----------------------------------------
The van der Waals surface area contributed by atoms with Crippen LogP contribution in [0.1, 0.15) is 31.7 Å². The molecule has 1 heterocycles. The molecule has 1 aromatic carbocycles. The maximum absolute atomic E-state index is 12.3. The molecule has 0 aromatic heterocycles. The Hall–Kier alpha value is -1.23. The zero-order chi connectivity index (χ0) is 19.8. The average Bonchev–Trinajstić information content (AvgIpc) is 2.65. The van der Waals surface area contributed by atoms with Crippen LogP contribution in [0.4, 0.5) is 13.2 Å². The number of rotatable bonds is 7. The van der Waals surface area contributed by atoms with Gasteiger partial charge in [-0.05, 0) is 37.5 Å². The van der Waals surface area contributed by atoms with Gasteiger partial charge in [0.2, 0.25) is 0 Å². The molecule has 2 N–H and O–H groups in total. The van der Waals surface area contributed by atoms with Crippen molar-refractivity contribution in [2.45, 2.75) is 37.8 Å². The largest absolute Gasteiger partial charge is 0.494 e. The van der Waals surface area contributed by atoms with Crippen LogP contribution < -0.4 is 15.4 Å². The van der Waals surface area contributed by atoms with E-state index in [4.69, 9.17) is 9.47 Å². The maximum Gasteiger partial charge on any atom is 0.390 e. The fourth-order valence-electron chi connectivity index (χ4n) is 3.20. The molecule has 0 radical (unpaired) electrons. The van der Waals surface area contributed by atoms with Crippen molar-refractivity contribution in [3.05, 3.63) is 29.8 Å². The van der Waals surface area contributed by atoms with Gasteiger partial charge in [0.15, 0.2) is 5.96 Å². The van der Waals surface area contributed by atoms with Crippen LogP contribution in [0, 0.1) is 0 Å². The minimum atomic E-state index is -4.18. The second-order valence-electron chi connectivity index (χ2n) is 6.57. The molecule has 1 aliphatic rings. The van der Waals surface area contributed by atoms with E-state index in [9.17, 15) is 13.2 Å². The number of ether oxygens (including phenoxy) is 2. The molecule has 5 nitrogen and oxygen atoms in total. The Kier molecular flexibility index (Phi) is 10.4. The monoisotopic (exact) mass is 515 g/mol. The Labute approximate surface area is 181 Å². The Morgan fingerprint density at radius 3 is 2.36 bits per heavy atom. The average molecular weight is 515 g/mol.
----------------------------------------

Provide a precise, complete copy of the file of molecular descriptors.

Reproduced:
The van der Waals surface area contributed by atoms with Crippen LogP contribution in [0.1, 0.15) is 31.7 Å². The molecule has 1 heterocycles. The molecule has 1 aromatic carbocycles. The maximum absolute atomic E-state index is 12.3. The molecule has 0 aromatic heterocycles. The Hall–Kier alpha value is -1.23. The zero-order chi connectivity index (χ0) is 19.8. The average Bonchev–Trinajstić information content (AvgIpc) is 2.65. The van der Waals surface area contributed by atoms with Crippen LogP contribution in [0.4, 0.5) is 13.2 Å². The number of rotatable bonds is 7. The van der Waals surface area contributed by atoms with Gasteiger partial charge in [-0.05, 0) is 37.5 Å². The van der Waals surface area contributed by atoms with Gasteiger partial charge in [0.2, 0.25) is 0 Å². The molecule has 2 N–H and O–H groups in total. The van der Waals surface area contributed by atoms with Crippen molar-refractivity contribution in [2.45, 2.75) is 37.8 Å². The largest absolute Gasteiger partial charge is 0.494 e. The van der Waals surface area contributed by atoms with Crippen LogP contribution < -0.4 is 15.4 Å². The van der Waals surface area contributed by atoms with E-state index in [4.69, 9.17) is 9.47 Å². The maximum Gasteiger partial charge on any atom is 0.390 e. The fourth-order valence-electron chi connectivity index (χ4n) is 3.20. The molecule has 0 radical (unpaired) electrons. The van der Waals surface area contributed by atoms with Crippen molar-refractivity contribution in [3.05, 3.63) is 29.8 Å². The van der Waals surface area contributed by atoms with Gasteiger partial charge in [0.15, 0.2) is 5.96 Å². The van der Waals surface area contributed by atoms with Crippen LogP contribution in [0, 0.1) is 0 Å². The minimum atomic E-state index is -4.18. The second-order valence-electron chi connectivity index (χ2n) is 6.57. The molecule has 1 aliphatic rings. The van der Waals surface area contributed by atoms with E-state index in [9.17, 15) is 13.2 Å². The number of ether oxygens (including phenoxy) is 2. The molecule has 5 nitrogen and oxygen atoms in total. The Kier molecular flexibility index (Phi) is 10.4. The monoisotopic (exact) mass is 515 g/mol. The Labute approximate surface area is 181 Å². The Morgan fingerprint density at radius 3 is 2.36 bits per heavy atom. The average molecular weight is 515 g/mol.